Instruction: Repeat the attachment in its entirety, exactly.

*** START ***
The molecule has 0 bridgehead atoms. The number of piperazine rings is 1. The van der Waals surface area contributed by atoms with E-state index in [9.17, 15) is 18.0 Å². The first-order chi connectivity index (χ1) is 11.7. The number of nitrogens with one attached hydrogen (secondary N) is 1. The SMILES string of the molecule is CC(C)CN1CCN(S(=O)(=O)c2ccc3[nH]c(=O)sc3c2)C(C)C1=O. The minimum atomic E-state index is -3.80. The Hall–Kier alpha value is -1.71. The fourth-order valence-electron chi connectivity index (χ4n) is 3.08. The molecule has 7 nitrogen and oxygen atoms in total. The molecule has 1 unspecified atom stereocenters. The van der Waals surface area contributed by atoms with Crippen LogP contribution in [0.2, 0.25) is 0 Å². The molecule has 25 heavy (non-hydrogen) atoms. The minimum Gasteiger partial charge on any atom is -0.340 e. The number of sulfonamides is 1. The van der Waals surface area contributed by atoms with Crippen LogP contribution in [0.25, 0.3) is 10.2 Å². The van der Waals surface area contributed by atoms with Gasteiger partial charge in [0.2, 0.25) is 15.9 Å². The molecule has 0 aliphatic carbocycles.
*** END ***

The molecule has 0 bridgehead atoms. The number of piperazine rings is 1. The van der Waals surface area contributed by atoms with E-state index in [9.17, 15) is 18.0 Å². The first-order chi connectivity index (χ1) is 11.7. The number of nitrogens with one attached hydrogen (secondary N) is 1. The SMILES string of the molecule is CC(C)CN1CCN(S(=O)(=O)c2ccc3[nH]c(=O)sc3c2)C(C)C1=O. The minimum atomic E-state index is -3.80. The Hall–Kier alpha value is -1.71. The fourth-order valence-electron chi connectivity index (χ4n) is 3.08. The molecule has 7 nitrogen and oxygen atoms in total. The molecule has 1 unspecified atom stereocenters. The van der Waals surface area contributed by atoms with Crippen LogP contribution in [0.2, 0.25) is 0 Å². The molecule has 25 heavy (non-hydrogen) atoms. The minimum Gasteiger partial charge on any atom is -0.340 e. The number of sulfonamides is 1. The van der Waals surface area contributed by atoms with Crippen LogP contribution in [0.25, 0.3) is 10.2 Å². The van der Waals surface area contributed by atoms with Gasteiger partial charge in [0.2, 0.25) is 15.9 Å². The molecule has 0 aliphatic carbocycles.